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LOGIN(1)                FreeBSD General Commands Manual               LOGIN(1)

     login - log into the computer

     login [-fp] [-h hostname] [user]

     The login utility logs users (and pseudo-users) into the computer system.

     If no user is specified, or if a user is specified and authentication of
     the user fails, login prompts for a user name.  Authentication of users
     is done via passwords.

     The options are as follows:

     -f      The -f option is used when a user name is specified to indicate
             that proper authentication has already been done and that no
             password need be requested.  This option may only be used by the
             super-user or when an already logged in user is logging in as

     -h      The -h option specifies the host from which the connection was
             received.  It is used by various daemons such as telnetd(8).
             This option may only be used by the super-user.

     -p      By default, login discards any previous environment.  The -p
             option disables this behavior.

     If the file /var/run/nologin exists, login displays its contents to the
     user and exits.  This is used by shutdown(8) to prevent users from
     logging in when the system is about to go down.

     If the file /etc/login.access exists, login checks to see if the user and
     host pair are specifically allowed or denied access.  Login access may
     also be controlled via the login class, which provides allow and deny
     records based on time, tty and remote host name.

     If the file /etc/fbtab exists, login changes the protection and ownership
     of certain devices specified in this file.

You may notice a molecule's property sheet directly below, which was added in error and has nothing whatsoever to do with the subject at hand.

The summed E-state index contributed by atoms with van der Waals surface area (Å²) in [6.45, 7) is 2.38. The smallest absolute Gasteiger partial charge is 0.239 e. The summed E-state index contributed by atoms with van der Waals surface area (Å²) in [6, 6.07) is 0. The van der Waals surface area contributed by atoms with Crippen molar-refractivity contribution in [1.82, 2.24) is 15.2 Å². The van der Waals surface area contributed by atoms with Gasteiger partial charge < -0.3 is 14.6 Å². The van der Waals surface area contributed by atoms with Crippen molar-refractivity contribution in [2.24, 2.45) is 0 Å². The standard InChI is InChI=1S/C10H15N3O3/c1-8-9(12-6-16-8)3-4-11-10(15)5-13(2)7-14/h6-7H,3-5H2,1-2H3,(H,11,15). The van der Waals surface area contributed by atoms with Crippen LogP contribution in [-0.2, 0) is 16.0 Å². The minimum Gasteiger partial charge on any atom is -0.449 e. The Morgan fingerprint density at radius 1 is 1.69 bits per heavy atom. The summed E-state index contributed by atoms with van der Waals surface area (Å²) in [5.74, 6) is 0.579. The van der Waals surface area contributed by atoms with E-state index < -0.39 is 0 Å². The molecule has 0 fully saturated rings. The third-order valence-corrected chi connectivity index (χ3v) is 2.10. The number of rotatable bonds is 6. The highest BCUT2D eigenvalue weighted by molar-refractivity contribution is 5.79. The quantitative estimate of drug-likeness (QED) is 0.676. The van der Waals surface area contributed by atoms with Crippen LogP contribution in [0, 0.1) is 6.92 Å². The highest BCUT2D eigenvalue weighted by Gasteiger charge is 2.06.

If the file /etc/skeykeys exists, login will offer S/key password
     validation if the user has an entry in the file.  /etc/skey.access
     controls from which hosts and/or networks the use of S/key passwords are

     Immediately after logging a user in, login displays the system copyright
     notice, the date and time the user last logged in, the message of the day
     as well as other information.  If the file ``.hushlogin'' exists in the
     user's home directory, all of these messages are suppressed.  This is to
     simplify logins for non-human users, such as uucp(1).  The login utility
     then records an entry in the wtmp(5) and utmp(5) files and executes the
     user's command interpreter.

     The login utility enters information into the environment (see
     environ(7)) specifying the user's home directory (HOME), command
     interpreter (SHELL), search path (PATH), terminal type (TERM) and user
     name (both LOGNAME and USER).  Other environment variables may be set due
     to entries in the login class capabilities database, for the login class
     assigned in the user's system passwd record.  The login class also
     controls the maximum and current process resource limits granted to a
     login, process priorities and many other aspects of a user's login

     Some shells may provide a builtin login command which is similar or
     identical to this utility.  Consult the builtin(1) manual page.

     /etc/fbtab         changes device protections
     /etc/login.access  login access control table
     /etc/login.conf    login class capabilities database
     /etc/motd          message-of-the-day
     /var/run/nologin   disallows logins
     /etc/skey.access   skey password control table
     /etc/skeykeys      skey password database
     /var/run/utmp      current logins
     /var/log/lastlog   last login account records
     /var/log/wtmp      login account records
     /var/mail/user     system mailboxes
     .hushlogin         makes login quieter
     /etc/auth.conf     configure authentication services
     /etc/pam.conf      if login is configured with PAM support, it uses
                        /etc/pam.conf entries with service name ``login''

     builtin(1), chpass(1), csh(1), passwd(1), rlogin(1), skey(1), getpass(3),
     fbtab(5), login.access(5), login.conf(5), nologin(5), skey.access(5),
     utmp(5), environ(7), nologin(8), pam(8)

     A login utility appeared in Version 6 AT&T UNIX.

FreeBSD 11.0-PRERELEASE           May 5, 1994          FreeBSD 11.0-PRERELEASE


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